DES MOINES, Iowa — Dorothy Frode enrolled in community college this fall, 50 years after she graduated from high school and facing the certainty that retirement wasn’t possible with only her Social Security income.
At age 67, the Dubuque, Iowa, woman made a choice likely becoming more common among older Americans: to return to college for more training, then seek jobs they intend to hold into their 70s or beyond.
“I have bills to pay. The lights, the gas, everything that everyone else has to pay,” Frode says. “I didn’t have enough money.”
According to the Iowa Department of Education, enrollment by students 55 and older at Iowa’s community colleges has increased by 300 students in 2010, to 1,661. That’s a rise of 24 percent over 2009.
They’re majoring in education and training, business, health science and information technology — all sectors that have been hiring.
“The fact that they’re registering majors indicates they are trying to achieve something,” says department researcher Tom Schenk. “If you’re going back to community college and just doing leisure, that won’t show up in those numbers. Those are noncredit enrollments, like the basket weaving kind of classes.”
The increased enrollment comes as Americans 55 or older comprise a larger share of the labor force — up to 19 percent in 2009, according to a report by the nonprofit Urban Institute. That’s the highest rate for older workers since the U.S. Bureau of Labor Statistics started tracking the data in 1948.
Older Americans, like other age groups, also are seeing historically high unemployment rates, with 7.3 percent out of work in August 2010, also the highest rate since 1948.
National enrollment statistics aren’t available, but some education experts say more seniors are enrolling in college for degrees they hope will result in secure jobs.
Dr. Bryan Cook, director of the Center for Policy Analysis with the American Council on Education, says he’s confident of an increase in older students enrolling in postsecondary education, but data isn’t available about what’s motivating them.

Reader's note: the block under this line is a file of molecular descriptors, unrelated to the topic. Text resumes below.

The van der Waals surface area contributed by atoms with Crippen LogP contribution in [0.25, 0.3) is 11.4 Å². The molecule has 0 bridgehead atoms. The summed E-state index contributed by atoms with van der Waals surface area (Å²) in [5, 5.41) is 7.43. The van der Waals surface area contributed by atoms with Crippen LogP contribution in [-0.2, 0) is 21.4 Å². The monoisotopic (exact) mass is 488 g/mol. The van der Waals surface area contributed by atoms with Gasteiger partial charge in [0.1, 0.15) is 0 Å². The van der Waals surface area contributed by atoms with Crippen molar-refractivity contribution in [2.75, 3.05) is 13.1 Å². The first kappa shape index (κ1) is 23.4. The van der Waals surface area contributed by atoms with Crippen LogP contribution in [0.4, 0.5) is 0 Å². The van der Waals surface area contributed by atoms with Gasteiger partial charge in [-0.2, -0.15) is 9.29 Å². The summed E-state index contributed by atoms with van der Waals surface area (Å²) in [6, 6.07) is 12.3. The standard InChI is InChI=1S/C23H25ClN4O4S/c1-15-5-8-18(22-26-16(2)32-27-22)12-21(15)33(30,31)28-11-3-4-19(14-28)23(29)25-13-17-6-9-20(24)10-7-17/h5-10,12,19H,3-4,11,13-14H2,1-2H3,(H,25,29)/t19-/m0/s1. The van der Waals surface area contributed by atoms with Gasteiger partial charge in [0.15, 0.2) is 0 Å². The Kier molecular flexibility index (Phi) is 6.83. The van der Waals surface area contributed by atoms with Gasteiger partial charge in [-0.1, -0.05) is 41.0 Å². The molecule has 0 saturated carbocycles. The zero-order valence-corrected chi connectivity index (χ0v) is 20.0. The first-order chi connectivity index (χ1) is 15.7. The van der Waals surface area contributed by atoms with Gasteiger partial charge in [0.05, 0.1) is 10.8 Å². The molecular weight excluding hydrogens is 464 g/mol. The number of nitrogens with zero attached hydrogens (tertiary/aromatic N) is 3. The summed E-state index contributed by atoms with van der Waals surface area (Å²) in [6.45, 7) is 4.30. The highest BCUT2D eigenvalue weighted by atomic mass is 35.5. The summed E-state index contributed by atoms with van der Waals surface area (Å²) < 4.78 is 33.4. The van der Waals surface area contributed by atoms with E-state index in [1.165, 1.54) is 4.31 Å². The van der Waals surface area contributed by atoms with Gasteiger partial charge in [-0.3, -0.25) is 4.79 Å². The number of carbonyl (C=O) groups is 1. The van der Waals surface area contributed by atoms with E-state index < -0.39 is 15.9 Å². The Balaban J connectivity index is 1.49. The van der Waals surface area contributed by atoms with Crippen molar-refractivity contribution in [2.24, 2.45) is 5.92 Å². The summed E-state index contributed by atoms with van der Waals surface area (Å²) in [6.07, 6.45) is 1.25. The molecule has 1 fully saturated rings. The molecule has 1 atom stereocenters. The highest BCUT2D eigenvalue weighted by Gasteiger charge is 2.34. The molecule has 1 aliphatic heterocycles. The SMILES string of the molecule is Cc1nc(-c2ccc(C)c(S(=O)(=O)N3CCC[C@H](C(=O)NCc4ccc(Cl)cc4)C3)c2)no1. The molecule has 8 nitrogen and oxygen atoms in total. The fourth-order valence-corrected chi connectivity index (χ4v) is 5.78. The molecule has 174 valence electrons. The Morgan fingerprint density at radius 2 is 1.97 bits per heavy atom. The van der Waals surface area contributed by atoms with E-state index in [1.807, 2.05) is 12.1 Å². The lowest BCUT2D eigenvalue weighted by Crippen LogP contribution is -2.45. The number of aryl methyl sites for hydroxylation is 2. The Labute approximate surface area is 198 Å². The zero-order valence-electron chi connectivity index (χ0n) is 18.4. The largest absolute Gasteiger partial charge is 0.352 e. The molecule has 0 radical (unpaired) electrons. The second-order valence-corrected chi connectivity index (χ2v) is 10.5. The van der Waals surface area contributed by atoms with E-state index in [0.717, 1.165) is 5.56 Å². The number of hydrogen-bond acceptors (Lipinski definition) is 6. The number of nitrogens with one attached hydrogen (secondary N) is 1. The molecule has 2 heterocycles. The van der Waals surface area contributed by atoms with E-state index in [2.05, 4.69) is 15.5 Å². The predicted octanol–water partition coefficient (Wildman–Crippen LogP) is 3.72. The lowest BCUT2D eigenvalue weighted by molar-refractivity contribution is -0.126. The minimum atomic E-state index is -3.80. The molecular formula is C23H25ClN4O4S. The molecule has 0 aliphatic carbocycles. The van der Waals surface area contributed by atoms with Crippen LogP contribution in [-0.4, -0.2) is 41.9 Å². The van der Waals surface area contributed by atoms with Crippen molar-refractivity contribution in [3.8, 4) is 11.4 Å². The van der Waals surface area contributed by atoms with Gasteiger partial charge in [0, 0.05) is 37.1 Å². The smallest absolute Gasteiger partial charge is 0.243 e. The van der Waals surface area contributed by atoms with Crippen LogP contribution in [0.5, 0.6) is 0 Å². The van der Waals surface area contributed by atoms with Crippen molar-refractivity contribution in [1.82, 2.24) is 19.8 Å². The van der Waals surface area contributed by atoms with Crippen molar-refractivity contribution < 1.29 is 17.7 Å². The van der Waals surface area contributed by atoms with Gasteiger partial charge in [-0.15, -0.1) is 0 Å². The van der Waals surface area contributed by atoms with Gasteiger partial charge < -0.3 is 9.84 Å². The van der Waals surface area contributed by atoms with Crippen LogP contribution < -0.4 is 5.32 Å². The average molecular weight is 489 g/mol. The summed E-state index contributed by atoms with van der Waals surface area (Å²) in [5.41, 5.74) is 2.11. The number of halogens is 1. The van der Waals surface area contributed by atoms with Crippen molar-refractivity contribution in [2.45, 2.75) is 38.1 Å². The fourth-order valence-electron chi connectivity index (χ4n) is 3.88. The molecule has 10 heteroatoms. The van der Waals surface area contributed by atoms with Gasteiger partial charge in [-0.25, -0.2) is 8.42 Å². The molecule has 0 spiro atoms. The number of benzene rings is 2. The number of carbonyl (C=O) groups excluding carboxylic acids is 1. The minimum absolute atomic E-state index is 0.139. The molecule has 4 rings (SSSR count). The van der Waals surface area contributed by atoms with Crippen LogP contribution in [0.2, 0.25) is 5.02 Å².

“My gut would tell me an increasing number of them are going to have to go back to school to get retrained because if they only had a high school degree and lost their job, chances are any other employment opportunities are going to require some sort of postsecondary education,” Cook says.
Brenda Dann-Messier, assistant secretary of the Office of Vocational and Adult Education in the U.S. Department of Education, says she thinks many workers who have reached their 60s without a college degree believe they can’t get a good job without more education.
“I have served folks who have never been to college, never had a high school diploma who are now aspiring to college because they understood that was the ticket for them to have a secure future,” she says.
Even with an enhanced education, it’s unclear how many employers will hire people who are in their late 60s or older.
Age-based discrimination is illegal, but 65-year-old Jeanne Liander, of Phoenix, says many employers seem to favor younger applicants.
Liander, a substitute art teacher, is taking classes at Rio Salado College to meet requirements to keep her Arizona teaching certificate. She needs to find a full-time position because her husband lost his job in 2007, their house is in foreclosure and they have been eking out a living on Social Security benefits and food stamps.
“It’s pretty grim,” she says.
Teaching jobs are scarce and the competition is fierce. She has had interviews at several schools in the Phoenix area, but no luck. Liander believes she’s more than qualified but feels her age puts her at a disadvantage.
“Age has been a barrier. I know it has been,” she says.
Melanie Holmes, vice president of corporate affairs for Manpower Inc., an employment services company, acknowledged older workers face skepticism from potential employers. But she contends that people in their 60s or 70s often bring experience and a strong work ethic to their jobs that younger employees can’t match.
And with college training, there is no reason to think older workers should be limited to low-skill jobs, she says.
“We’re making a mistake if we stereotype all 70-year-olds, if we say they’re qualified only to be Wal-Mart greeters,” she says. “It’s a mistake to think someone in their 70s won’t give (employers) their money’s worth.”
Frode, the Dubuque woman, says she decided to enroll full-time at North Iowa Community College after figuring out how to refinance her mortgage and keep her home. The experience led her to seek a two-year degree in social work, with hope of finding a job where she could help people facing similar situations.
“I’d love to be able to help these people and tell them that there’s things out there if you just look,” she says.
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Could training in implicit bias be helpful at your institution?